An End to Endlings: Marking 50 Years of the Endangered Species Act
By Elizabeth Moore
Endling - [endling]; noun; a living individual that is the last survivor of its species and whose death means the extinction of that species
Endling is a word of recent vintage, first proposed in a letter to the editors of Nature on April 4, 1996, in which the correspondents wrote: “There is a need for a word in taxonomy, and in medical genealogical, scientific, biological and other literature, that does not occur in the English or any other language. We need a word to designate the last person, animal or other species in his/her/its lineage.” Endling wasn't needed as a new word because humans haven't seen species go extinct in the last several hundred thousand years—there is evidence that our forebears marked, in different ways, the absence of species they knew had once been present—but because we have in the last centuries been able to pinpoint the individual who is an endling for a species.
The most well-known example of an endling in the U.S. is the passenger pigeon, which once numbered in the billions and was driven into extinction by overhunting and habitat loss, the last one, Martha, dying in the Cincinnati Zoo on Sept. 1, 1914. But the marine realm also has its unfortunate share of endlings. The last Steller's sea cow was killed in the waters of Alaska in 1768. The last two great auks were killed on a single day in 1844, on an island off the coast of Iceland. The last sighting of a Labrador duck was in 1878 in New York. The last sea mink was likely killed in 1880 in Maine. The Caribbean monk seal was last seen in 1952 on Serranilla Bank off of Colombia. The last dusky seaside sparrow, named Orange Band, died in captivity in Florida in 1987. The passing of each of these individuals marked the moment a species shaped by millions of years of evolution was erased. The passing of each marked fundamental, unalterable shifts in the ecosystem where they lived. The passing of each marked the moment we were deprived of their fellowship and the lessons we might have learned in their company.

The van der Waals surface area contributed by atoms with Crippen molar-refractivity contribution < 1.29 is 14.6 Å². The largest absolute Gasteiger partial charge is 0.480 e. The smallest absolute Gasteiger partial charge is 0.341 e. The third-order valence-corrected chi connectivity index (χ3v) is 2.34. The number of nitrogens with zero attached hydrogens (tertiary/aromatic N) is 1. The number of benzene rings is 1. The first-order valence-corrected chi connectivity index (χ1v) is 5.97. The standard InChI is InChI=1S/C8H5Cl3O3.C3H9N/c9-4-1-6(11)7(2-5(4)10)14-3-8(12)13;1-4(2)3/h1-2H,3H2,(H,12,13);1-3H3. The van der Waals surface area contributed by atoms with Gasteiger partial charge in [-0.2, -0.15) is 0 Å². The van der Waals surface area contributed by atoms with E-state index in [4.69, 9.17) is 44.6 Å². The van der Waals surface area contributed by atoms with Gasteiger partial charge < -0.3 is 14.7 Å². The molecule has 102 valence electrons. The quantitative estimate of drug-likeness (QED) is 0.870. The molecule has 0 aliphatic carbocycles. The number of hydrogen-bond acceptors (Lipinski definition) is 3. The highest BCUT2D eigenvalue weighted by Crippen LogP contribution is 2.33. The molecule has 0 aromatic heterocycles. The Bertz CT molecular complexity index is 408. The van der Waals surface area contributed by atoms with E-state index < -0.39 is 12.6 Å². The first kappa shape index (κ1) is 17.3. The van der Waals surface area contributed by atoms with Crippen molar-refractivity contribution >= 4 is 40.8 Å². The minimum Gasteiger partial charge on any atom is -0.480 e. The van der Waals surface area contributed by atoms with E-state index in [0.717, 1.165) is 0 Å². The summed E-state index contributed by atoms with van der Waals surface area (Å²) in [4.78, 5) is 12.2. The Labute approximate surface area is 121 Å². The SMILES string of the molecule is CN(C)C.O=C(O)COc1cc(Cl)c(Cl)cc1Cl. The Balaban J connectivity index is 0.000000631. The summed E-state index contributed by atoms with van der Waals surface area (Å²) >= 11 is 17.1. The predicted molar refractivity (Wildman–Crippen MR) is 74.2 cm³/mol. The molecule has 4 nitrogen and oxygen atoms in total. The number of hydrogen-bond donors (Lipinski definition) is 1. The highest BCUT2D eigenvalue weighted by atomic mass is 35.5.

Concern About Extinction
Some question why we worry about a species going extinct. One reason is that, because species co-evolve as part of a larger entwined ecosystem, one extinction can create a cascade of other extinctions and/or other detrimental impacts that compromise the functioning of that ecosystem and the services it provides to us, like pollination, food, clean water, clean air, medicine, and protection against the release of viruses and diseases. Think of an ecosystem as a giant game of Jenga: remove too many of the supporting blocks and the whole thing tumbles down.
Other reasons are the recreational and economic benefits. Outdoor recreation, ecotourism, birding, and wildlife watching are all valuable and growing sectors of our economy. Intact, healthy habitats and flourishing wildlife populations are the foundation of such businesses. No one is going to pay to dive on dead coral reefs or walk through fields of tree stumps, or travel somewhere if there are no birds, fireflies, or whales to see. Preserving our wildlife and the habitat it depends on is crucial.
Finally, the world becomes a little more impoverished with each missing species and we become more lonely and forlorn for it. We evolved as part of nature, in the companionship of millions of other species, from monarch butterflies to king salmon, from bluebirds to blue whales, from sea stars to seagrass to sea lions. We are happier, healthier, and stronger when we are surrounded by nature and by life in all its forms.